In myrmecology and forest ecology, a devil's garden (Kichwa: Supay chakra, Spanish: Jardin del Curupira) is a large stand of trees in the Amazon Rainforest consisting almost exclusively of a single species, Duroia hirsuta. Devil's gardens are immediately recognizable because the dominance of a single tree species is dramatically different from the biodiversity of the forest as a whole.
The ant Myrmelachista schumanni creates devil's gardens by systematically poisoning all plants in the vicinity except D. hirsuta, the tree in which it nests. The ant poisons the plants by injecting formic acid into the base of the leaf. By killing other plants, the ant promotes the growth and reproduction of D. hirsuta, which has hollow stems that provide nest sites for the ants; a single ant colony might have more than 3 million workers and 15,000 queens, and may persist for more than 800 years. Although the ants fend off herbivores, the size of the garden is restricted by leaf destruction increasing as it expands, as the ants are unable to defend the trees beyond a certain point.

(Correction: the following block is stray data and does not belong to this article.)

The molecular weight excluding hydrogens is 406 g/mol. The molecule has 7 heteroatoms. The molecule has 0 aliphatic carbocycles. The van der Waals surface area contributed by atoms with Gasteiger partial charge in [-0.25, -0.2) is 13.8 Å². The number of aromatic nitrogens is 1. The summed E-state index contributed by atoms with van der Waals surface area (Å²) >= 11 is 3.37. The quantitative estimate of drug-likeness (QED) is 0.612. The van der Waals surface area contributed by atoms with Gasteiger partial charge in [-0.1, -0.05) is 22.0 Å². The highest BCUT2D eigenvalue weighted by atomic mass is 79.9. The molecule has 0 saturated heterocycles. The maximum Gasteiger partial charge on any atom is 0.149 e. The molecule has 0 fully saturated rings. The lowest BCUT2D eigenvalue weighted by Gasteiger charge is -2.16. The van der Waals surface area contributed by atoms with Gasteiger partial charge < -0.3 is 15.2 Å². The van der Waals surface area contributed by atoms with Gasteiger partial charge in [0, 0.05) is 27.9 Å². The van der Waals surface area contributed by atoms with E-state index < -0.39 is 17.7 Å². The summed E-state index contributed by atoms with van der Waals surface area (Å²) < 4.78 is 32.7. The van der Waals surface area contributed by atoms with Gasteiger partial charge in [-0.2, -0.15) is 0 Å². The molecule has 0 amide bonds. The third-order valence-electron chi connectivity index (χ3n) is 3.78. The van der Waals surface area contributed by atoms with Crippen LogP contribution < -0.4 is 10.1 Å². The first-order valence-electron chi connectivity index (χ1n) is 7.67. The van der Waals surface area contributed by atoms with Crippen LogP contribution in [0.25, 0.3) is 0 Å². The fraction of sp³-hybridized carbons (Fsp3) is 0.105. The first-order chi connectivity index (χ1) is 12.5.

- David P. Edwards, Megan E. Frederickson, Glenn H. Shepard, and Douglas W. Yu (2009): A Plant Needs Ants like a Dog Needs Fleas: Myrmelachista schumanni Ants Gall Many Tree Species to Create Housing. The American Naturalist 174, no. 5: pp. 734-740.
- Pablo Amaringo: Ayahuasca Visions - "a vision of the Supay-chacra or garden of the Chullachaki."
- Frederickson, M. E., Greene, M. J., & Gordon, D. (2005). Ecology: 'Devil's gardens' bedevilled by ants. Nature 437: 495-6.
- Frederickson, M. E., & Gordon, D. (2007). The devil to pay: the cost of mutualism with Myrmelachista schumanni ants in 'devil's gardens' is increased herbivory on Duroia hirsuta trees. Proc. R. Soc. B. 274 (1613): 1117-23.
- BBC News: Devilish ants control the garden. 21 September 2005. Retrieved August 12, 2006.